Friday, July 15, 2016


Yesterday I took the girls to get their passport photos taken. I hadn't planned the errand. Some days I don't have the mental bandwidth to take two kids to the grocery store, let alone out of the country, so I'm not sure where the urge came from. The last time I traveled internationally was on our honeymoon (my passport is both expired and in my maiden name) and I have been consumed by tremendous wanderlust lately, so perhaps that played a part. But mostly we were in between morning camp and an afternoon playdate, and it was a ten-minute appointment that included air conditioning on a 100-degree day. In short, I had the time and so I did it. 

It's funny to think about children's passports. Genevieve's snap won't much resemble her after five months, let alone when the passport expires in five years. So then: a deadline? I guess I made the stop and am going forward with the paperwork because I would like to think we will all travel far away as a foursome sometime within the next five years. To see something different, settle in somewhere new, witness diversity. Exposure, exposure, exposure. So I suppose I was just setting the stage to set a goal.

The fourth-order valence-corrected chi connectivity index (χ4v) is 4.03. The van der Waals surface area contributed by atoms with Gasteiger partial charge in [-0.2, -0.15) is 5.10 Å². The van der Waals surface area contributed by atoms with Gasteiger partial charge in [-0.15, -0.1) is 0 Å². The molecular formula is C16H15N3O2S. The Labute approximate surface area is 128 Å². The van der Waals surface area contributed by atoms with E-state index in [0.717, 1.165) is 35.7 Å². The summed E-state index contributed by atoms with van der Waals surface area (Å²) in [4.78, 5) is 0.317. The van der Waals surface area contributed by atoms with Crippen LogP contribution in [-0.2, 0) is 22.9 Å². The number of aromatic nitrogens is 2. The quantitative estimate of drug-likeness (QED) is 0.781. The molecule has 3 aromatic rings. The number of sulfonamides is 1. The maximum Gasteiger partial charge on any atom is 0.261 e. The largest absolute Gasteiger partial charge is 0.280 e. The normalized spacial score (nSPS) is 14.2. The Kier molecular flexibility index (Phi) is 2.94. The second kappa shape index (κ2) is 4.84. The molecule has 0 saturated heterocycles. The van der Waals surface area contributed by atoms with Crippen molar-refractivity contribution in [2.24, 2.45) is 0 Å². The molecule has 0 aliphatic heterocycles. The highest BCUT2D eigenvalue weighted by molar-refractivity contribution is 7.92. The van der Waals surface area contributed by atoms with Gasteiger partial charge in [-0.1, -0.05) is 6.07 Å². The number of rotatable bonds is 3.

And then there we were, post-camp, post-passport photo, and post-playdate. I was prepping dinner and my phone lit up with news of yet another horror, this time in Europe. 

There is a French phrase: la douleur exquise. Translated exactly, it means "the exquisite pain." Taken from the medical term that defines a pain which morphine cannot dull, it is used to describe that indescribable pain of being hurt by the one you love. And these past two weeks have been especially hurtful. The close-minded way our country is thinking right now hurts. To witness Europe absorbing the shocks of more death, destruction and hate, hurts. Not one of the events of the last two weeks were personal, of course, but for whatever reason I've had an especially hard time not internalizing them on a very personal level. It. Just. All. Hurts. 

There is another phrase I remember from high school French. To say "birds of a feather flock together": qui se ressemble, s'assemble. Literally translated, "those who resemble each other, assemble together." Let's be loving to attract love, let's be good to bring forth goodness. So on we march. There is beauty, real goodness out there. Of that, I'm sure. And I am determined to show it to my girls. 

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